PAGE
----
Never mind the pandemic — Pac-12 football is coming.
The season is starting a bit later than usual, with a truncated schedule, and with no nonconference games, but Duck fans will soon be able to watch Oregon take on its Pac-12 rivals over seven weekends in late fall.
Just not in person.
After deciding in August to postpone all fall sports through 2020 because of the pandemic, Pac-12 leadership reversed course six weeks later, in part because it reached a deal with a testing company that will provide rapid COVID-19 test results for athletes.
In a nod to the shortened season, here are seven things to look for in the 125th season of Oregon football, with one big caveat: The virus could still yet turn this pandemic season upside down.
Countdown to kickoff: Games will begin the weekend of Nov. 6-7, with the Ducks opening at home against Stanford that Saturday. Each team will play its five division rivals, plus one game against a team from the other division. The Pac-12 title game will take place Friday, Dec. 18, with the other 10 teams not in the title game playing cross-division schools the next day. There are no bye weeks, leaving little room for adjustment if a team suffers an outbreak.
Grab the remote: The fan experience this season will largely occur through a screen. The only fans allowed to attend Pac-12 games will be families and guests of players, subject to approval from public health authorities. Tailgating will not be allowed at Autzen on game days, either. All Pac-12 games will be broadcast on ABC, ESPN, ESPN2, ESPNU, Fox and FS1, kickoff times TBA.
But even if fans can’t be at Autzen in person, they can be there in spirit, and in avatar, by purchasing their own Duck fan cutout that will be installed in the stadium.
Ready to rumble: Despite losing key players from last year’s 12-2 team, Oregon is loaded with talent and figures to be a strong contender in conference play.
The 2019 Ducks won the Pac-12 championship and the Pac-12 title game, then beat Wisconsin in the Rose Bowl and finished ranked fifth in the nation.
Two stalwarts from that squad, quarterback Justin Herbert and linebacker Troy Dye, both four-year starters and team leaders, are now playing in the NFL, Herbert with the San Diego Chargers and Dye with the Minnesota Vikings.
Herbert’s big protector at left tackle, Penei Sewell, opted out of this season and is getting ready for next spring’s NFL draft, where he is expected to be a high pick. Five other veterans on the offensive line also are gone.
On defense, the Ducks need to replace Dye, Thomas Graham Jr., Brady Breeze and Jevon Holland.
But despite the turnover, the Ducks are ranked 12th in the country, and Pac-12 writers have picked Oregon to win the North Division and the conference.
Fresh start on offense: The Ducks are rebuilding with a new quarterback, a new line and a new coordinator, while also bringing back experienced talent at running back and receiver.
At quarterback, Tyler Shough is the likely starter. He has some big cleats to fill, but the 6-foot-5-inch, 221-pound sophomore from Chandler, Arizona, has looked good in limited action, completing 12 of 15 passes for 144 yards, three touchdowns and no interceptions in five games last year. Boston College transfer Anthony Brown is expected to be his backup and could get some playing time as well.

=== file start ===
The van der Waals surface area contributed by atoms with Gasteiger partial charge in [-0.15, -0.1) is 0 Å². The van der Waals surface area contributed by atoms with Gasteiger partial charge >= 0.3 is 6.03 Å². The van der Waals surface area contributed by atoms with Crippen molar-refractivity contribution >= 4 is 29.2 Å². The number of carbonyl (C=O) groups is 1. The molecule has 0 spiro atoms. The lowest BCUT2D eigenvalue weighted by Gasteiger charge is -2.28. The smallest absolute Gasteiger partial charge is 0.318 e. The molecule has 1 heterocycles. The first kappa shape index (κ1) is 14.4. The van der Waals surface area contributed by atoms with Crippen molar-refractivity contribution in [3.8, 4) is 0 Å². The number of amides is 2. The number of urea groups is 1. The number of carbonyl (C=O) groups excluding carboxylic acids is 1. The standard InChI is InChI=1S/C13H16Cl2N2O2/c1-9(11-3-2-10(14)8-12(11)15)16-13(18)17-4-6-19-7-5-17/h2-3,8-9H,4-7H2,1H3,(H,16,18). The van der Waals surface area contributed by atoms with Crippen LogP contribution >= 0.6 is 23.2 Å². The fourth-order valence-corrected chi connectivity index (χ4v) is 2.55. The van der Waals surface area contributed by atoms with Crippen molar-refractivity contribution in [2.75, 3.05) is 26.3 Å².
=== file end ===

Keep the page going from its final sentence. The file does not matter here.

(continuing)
The Ducks are set at running back with returning juniors C.J. Verdell, coming off consecutive 1,000-yard seasons: Travis Dye, with 1,092 all-purpose yards in 2019; and Cyrus Habibi-Likio, who had 10 touchdowns in 2019.
Returning wide receivers Johnny Johnson III, Jaylon Redd and Mycah Pittman lead a deep and talented receiving corps.
Joe Moorhead is the new offensive coordinator and quarterbacks coach. Known as one of the best play callers in college football, Moorhead spent the last two two seasons as head coach at Mississippi State and served as offensive coordinator at Penn State, Connecticut and Akron.
Strong on D: Last year’s Pac-12 defensive freshman of the year, defensive end Kayvon Thibodeaux, is back and ready to wreak more havoc against Pac-12 offenses. Duck fans are hoping for more performances like he had against Utah in the Pac-12 championship game: 2.5 sacks, five tackles and a blocked punt. D-lineman Jordon Scott and Austin Faoliu also return, giving Oregon a formidable presence up front.
With Dye gone to the NFL, the linebacking corps will have a new look, led by Isaac Slade-Matautia, the Ducks’ top returning tackler.
With the departure of Breeze, Graham Jr. and Holland, senior cornerback Deommodore Lenoir and senior Nick Pickett lead a young group of defensive backs.
How it plays out: The Ducks will play three home games and three road games, with most kickoff times still to be determined. The Ducks have two Friday games: Nov. 20 at home vs. UCLA, their lone game against a South Division school, and Nov. 27, the day after Thanksgiving, at Oregon State.
Oregon will cap the regular season at home against Washington on Dec. 12. The Pac-12 championship game will be played Friday, Nov. 18. The College Football Playoff committee meets that same weekend to set the slate of the major bowl games.
Let’s go bowling: And then? Barring disaster, the Ducks head to a bowl game. Depending on how their season plays out, they could play in one of the New Year’s Six bowl games — Orange, Fiesta, Peach or Cotton, with the Sugar and Rose bowls hosting the playoffs and championship — or perhaps, they could be one of four teams picked to play in the College Football Playoff.
—By Tim Christie, University Communications